November 22, 2013 marks the 50th anniversary of the tragedy that has haunted America ever since. For the first time, this concise and compelling book pierces the veil of secrecy to fully document the small, tightly-held conspiracy that killed President John F. Kennedy. It explains why he was murdered, and how it was done in a way that forced many records to remain secret for almost fifty years.
Wendy Lower’s stunning account of the role of German women on the World War II Nazi eastern front powerfully revises history, proving that we have ignored the reality of women’s participation in the Holocaust, including as brutal killers. Learn More
Focusing on how the Irish were assimilated as 'whites' in America, Ignatiev uncovers the roots of conflict between Irish-Americans and African-Americans and draws a powerful connection between the embracing of white supremacy and Irish 'success' in 19th Century American society. Learn More
When young Theodore Roosevelt was appointed police commissioner of New York City, he had the astounding gall to try to shut down the brothels, gambling joints, and after-hours saloons. This is the story of how TR took on Manhattan vice . . . and vice won. Learn More
Over the last couple of decades an ideological battle has raged over the political legacy and cultural symbolism of the "golden age" pirates who roamed the seas between the Caribbean Islands and the Indian Ocean from 1690 to 1725. They are depicted as romanticized villains on the one hand, and as genuine social rebels on the other. Learn More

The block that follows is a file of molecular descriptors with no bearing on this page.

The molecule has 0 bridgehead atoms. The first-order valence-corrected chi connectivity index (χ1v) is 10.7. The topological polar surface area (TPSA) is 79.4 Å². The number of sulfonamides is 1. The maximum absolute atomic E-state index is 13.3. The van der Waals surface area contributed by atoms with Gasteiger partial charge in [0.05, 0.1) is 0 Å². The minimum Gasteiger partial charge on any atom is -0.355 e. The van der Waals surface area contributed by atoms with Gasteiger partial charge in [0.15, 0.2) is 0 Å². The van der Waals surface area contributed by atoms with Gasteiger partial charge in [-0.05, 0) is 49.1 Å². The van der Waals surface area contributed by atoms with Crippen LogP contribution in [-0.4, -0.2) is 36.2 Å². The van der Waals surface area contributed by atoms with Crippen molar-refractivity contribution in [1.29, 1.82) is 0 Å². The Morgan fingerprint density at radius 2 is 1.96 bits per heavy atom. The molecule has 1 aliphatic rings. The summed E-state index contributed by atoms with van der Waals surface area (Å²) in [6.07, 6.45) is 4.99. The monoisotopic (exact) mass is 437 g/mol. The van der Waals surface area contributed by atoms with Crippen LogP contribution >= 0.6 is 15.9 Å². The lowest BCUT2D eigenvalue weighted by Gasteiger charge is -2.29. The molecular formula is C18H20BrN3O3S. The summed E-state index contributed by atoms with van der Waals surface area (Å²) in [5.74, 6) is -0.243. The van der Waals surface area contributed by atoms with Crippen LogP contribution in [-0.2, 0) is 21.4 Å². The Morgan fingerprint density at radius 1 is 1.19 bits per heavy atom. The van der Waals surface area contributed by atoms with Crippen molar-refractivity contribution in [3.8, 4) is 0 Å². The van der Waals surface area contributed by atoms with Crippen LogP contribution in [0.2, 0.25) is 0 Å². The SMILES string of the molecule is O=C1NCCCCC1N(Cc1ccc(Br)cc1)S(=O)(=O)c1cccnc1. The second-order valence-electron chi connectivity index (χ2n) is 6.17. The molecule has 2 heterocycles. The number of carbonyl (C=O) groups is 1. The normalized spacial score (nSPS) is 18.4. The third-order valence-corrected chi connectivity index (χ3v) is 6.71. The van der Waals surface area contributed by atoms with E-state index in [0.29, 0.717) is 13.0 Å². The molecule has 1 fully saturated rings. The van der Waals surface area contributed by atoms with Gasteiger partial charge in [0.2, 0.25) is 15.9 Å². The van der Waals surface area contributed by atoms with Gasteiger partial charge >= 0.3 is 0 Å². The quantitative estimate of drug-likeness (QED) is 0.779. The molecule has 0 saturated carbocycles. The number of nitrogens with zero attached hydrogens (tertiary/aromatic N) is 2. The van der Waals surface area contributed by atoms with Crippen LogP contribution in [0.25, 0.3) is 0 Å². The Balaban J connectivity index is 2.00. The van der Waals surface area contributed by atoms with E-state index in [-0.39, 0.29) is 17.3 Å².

Written from the maximum-security prison where he has lived for almost 30 years, this enlightening memoir chronicles the militant career of David Gilbert, a radical activist whose incarceration is due to his involvement in the 1981 Brinks robbery, an attempted expropriation that resulted in four deaths. Learn More
From Ferris wheels to roller coasters to tunnels of love, everyone has a favorite amusement park memory. For nearly 130 years, many of those memories have been made at Maryland's amusement parks. Learn More
Since movies were first exhibited in the late 19th century, Maryland has been home to hundreds of theaters. Some of these theaters were built for movies, but others were traditional theaters, academies of music, lodge halls, and even town halls.